Surface Dive - 04.03.02|
For a boy who was so afraid of large bodies of water, he was one who took to small, confined ones quite well. After breezing through swimming lessons as a child, he could be found at the local pool almost every day during the summer, bike locked up outside, and waiting for the lifeguards to open the door each day.
Being at a certain age, dares from friends were almost always met, and after an initial fear of diving, he conquered that as well. In fact, he found that simply diving into the cool water on a summer day had become on of his favorite activities. It was never something he aspired to do on a competitive level, but there was something about the split second of gliding through the air before plunging in and parting the liquid with his hands and head that made him feel like he was breaking new ground no matter how many times he did it.
Of course, simply diving into the water soon became boring as well, so he began to think of new ways in which he could alter the way he entered the water headfirst. Entering at 45 degrees was still fun, but as the angle became more extreme in either direction, things became even more of a challenge and exciting.
Once deep water was no longer something he was afraid of, he'd stand near the edge of the pool and spring as high as he could, then pitch over forward and try to make himself as thin as a toothpick in order to enter the water as close to perpendicular as he could. After entering the water, the downward momentum was so strong that it would take a quick reaction to change course and steer back to the surface. It was all sort of a rush, because although he was fond of the water, he would hardly ever open his eyes under the water because the chemicals hurt his eyes. Instead, he would dive in as straight as an arrow and curve himself back upward as soon as possible, never really knowing how close to the bottom he had come each time.
The other type of new and exciting dive that he had taught himself was nearly completely the opposite. Instead of diving in at the opposite angle of the water, he would try to flatten out his body and skim through just the very surface of the water. It was a move that required more speed than height in the jump from the edge of the pool, and he found that he could dive into the water and only use a small percentage of the water in completing such a maneuver.
Testing this new dive became sort of a game as well, because he would creep around the edge of the pool to the most shallow end, in hopes of diving in and testing his ability in only 3 feet of water. Because this was also something that wasn't allowed at the pool, he thought he was getting away with something every time he managed to pull it off. His other notion was that even if he was caught doing it by the lifeguard on duty, it would only mean he'd have to sit out for a few minutes, and at the same time he'd get to actually speak to one of the older girls he harbored fantasies about. It was a combination of these reasons that the surface dive became one of his favorite stunts while swimming, although he wasn't caught nearly enough.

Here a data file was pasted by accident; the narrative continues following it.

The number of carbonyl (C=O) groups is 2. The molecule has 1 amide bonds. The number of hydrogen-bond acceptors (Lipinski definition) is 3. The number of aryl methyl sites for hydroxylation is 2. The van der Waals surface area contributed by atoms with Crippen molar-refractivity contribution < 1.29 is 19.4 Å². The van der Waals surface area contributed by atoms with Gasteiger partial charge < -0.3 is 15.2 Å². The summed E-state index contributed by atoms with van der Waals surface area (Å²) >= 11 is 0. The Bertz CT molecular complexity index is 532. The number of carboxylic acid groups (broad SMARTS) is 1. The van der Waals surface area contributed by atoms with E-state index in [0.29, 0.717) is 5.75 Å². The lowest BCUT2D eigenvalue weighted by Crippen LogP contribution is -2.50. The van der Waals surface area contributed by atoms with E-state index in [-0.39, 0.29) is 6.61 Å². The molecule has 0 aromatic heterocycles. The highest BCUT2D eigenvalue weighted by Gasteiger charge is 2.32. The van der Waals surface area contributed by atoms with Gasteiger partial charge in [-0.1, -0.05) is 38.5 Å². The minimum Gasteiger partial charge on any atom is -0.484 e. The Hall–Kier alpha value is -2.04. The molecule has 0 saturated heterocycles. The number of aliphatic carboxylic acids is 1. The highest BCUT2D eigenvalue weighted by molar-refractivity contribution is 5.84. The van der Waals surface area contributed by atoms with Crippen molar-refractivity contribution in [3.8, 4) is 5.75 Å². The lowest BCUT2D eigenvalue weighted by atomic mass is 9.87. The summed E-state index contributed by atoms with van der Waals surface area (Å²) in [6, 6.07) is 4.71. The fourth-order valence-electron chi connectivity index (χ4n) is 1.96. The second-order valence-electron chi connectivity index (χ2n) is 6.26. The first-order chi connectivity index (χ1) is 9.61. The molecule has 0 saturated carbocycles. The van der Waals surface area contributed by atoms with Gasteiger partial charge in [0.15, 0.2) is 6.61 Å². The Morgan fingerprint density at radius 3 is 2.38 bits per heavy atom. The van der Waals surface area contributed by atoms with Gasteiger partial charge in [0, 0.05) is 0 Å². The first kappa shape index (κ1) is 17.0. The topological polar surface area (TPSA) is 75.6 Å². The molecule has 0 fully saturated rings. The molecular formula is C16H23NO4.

Sitting on his towel by the side of the pool, he'd just seen a friend of his enter on the other side and thought he'd suprise him by diving in and swimming under the water until he was close enough to surface and splash frantically in his face. Without giving much of a thought to where he was or what he was doing exactly, he ran to the edge of the pool and jumped high in the air, pointing his hands together to enter the water.
In some split-second time frame when he was actually floating in the air between the edge of the pool and entering the water, he realized that he'd sprung up in the air and bent his body forward to do a deep-water dive. The water that he was now hovering above, though, was only 3 feet deep, and in that split second time he did the only thing he possibly could have.
Even though his brain had somehow processed that it was screaming towards a very hard surface at a very fast rate, his scrawny arms couldn't bear all the weight of his scrawny body, and the top of his head slammed against the cement at the bottom of the pool. Although it wasn't enough of a blow to knock him unconscious, he had trouble simply standing up in water that was only the level of his armpits, and when he opened his eyes to the sunny day, small gray spots swam around in his eyes and his head throbbed with pain.
With right hand probing the increasing lump on his head, he staggered to the edge of the pool and pulled himself out the best that he could. There was only a small spot of blood on his hand despite the collision, and he stumbled straight to where his towel had been sitting and plopped down on the pavement. The sun seemed twice as bright as it had been before he started to dive into the pool, so he pulled the towel out from underneath his wet swim trunks and wrapped it around his head.
Instead of asking for any help, though, he did what any young, insecure boy would do in that situation. He hoped that his friend hadn't seen the embarrassing moment and there was no way that he was going to ask any of the lifeguards (whom he had huge crushes on anyway) for help when he'd only end up looking silly anyway.
So he sat there for what could have been 20 minutes, and what could have been over an hour, his head wrapped in a beach towel and his back leaning against the chain link fence while the sun beat down on his throbbing head. His friend never did stop by, and none of the lifeguards asked him to see if anything was wrong either. Thinking of this made him sad in a way, because he wondered if anyone even cared at all, and it also made him slightly happy as well, because it meant that nobody would find out about his stupid accident. It would also mean that nobody would see him crying under his towel.